Time-lapse anomalous X-ray diffraction shows how Fe(2+) substrate ions move through ferritin protein nanocages to oxidoreductase sites.Pozzi, C., Di Pisa, F., Lalli, D., Rosa, C., Theil, E., Turano, P., Mangani, S.
(2015) Acta Crystallogr.,Sect.D 71: 941-953
- PubMed: 25849404
- DOI: 10.1107/S1399004715002333
- Primary Citation of Related Structures:
- PubMed Abstract:
Ferritin superfamily protein cages reversibly synthesize internal biominerals, Fe2O3·H2O. Fe(2+) and O2 (or H2O2) substrates bind at oxidoreductase sites in the cage, initiating biomineral synthesis to concentrate iron and prevent potentially toxic r ...
Ferritin superfamily protein cages reversibly synthesize internal biominerals, Fe2O3·H2O. Fe(2+) and O2 (or H2O2) substrates bind at oxidoreductase sites in the cage, initiating biomineral synthesis to concentrate iron and prevent potentially toxic reactions products from Fe(2+)and O2 or H2O2 chemistry. By freezing ferritin crystals of Rana catesbeiana ferritin M (RcMf) at different time intervals after exposure to a ferrous salt, a series of high-resolution anomalous X-ray diffraction data sets were obtained that led to crystal structures that allowed the direct observation of ferrous ions entering, moving along and binding at enzyme sites in the protein cages. The ensemble of crystal structures from both aerobic and anaerobic conditions provides snapshots of the iron substrate bound at different cage locations that vary with time. The observed differential occupation of the two iron sites in the enzyme oxidoreductase centre (with Glu23 and Glu58, and with Glu58, His61 and Glu103 as ligands, respectively) and other iron-binding sites (with Glu53, His54, Glu57, Glu136 and Asp140 as ligands) reflects the approach of the Fe(2+) substrate and its progression before the enzymatic cycle 2Fe(2+) + O2 → Fe(3+)-O-O-Fe(3+) → Fe(3+)-O(H)-Fe(3+) and turnover. The crystal structures also revealed different Fe(2+) coordination compounds bound to the ion channels located at the threefold and fourfold symmetry axes of the cage.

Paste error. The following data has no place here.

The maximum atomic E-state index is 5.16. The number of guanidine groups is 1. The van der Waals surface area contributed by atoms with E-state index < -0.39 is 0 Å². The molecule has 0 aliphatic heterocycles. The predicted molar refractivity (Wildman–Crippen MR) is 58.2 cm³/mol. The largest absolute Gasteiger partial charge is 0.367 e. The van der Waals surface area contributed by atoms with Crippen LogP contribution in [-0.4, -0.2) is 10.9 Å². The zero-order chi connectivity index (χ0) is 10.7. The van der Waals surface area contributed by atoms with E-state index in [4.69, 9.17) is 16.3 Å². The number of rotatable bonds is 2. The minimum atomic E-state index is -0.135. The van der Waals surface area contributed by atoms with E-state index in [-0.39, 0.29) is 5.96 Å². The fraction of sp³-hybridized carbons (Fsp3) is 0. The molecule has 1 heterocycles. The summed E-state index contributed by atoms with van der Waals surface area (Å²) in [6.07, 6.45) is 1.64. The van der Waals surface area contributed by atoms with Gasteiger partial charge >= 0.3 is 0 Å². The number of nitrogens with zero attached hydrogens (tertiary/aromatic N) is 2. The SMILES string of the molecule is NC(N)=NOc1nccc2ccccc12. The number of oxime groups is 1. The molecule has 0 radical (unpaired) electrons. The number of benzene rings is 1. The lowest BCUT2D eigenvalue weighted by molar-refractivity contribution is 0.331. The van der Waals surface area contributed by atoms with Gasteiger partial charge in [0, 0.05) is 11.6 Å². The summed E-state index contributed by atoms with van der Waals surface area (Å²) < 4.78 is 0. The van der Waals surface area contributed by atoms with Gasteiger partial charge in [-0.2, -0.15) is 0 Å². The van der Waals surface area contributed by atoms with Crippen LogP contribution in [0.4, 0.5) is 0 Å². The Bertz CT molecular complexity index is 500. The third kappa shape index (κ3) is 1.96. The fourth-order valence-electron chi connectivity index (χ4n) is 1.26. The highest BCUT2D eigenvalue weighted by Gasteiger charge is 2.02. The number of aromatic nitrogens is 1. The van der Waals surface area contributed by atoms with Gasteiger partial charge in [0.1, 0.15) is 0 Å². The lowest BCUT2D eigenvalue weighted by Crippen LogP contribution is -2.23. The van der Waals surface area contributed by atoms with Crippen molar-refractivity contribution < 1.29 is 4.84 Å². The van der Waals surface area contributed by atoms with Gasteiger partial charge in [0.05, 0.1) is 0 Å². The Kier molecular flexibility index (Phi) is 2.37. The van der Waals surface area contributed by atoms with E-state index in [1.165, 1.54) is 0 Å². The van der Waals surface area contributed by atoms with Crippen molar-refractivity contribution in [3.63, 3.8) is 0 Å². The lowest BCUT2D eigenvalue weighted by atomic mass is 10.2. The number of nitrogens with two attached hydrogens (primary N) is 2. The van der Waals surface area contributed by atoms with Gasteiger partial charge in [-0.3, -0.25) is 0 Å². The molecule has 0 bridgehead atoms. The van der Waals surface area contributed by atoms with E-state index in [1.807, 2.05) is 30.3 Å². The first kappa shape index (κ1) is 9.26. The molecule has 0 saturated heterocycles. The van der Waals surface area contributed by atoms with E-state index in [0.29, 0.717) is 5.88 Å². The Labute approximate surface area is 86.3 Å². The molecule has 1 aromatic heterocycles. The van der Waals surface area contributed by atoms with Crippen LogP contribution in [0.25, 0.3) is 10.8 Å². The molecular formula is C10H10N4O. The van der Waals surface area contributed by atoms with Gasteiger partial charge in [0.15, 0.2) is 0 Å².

Dipartimento di Biotecnologie, Chimica e Farmacia, University of Siena, Via Aldo Moro 2, 53100 Siena, Italy.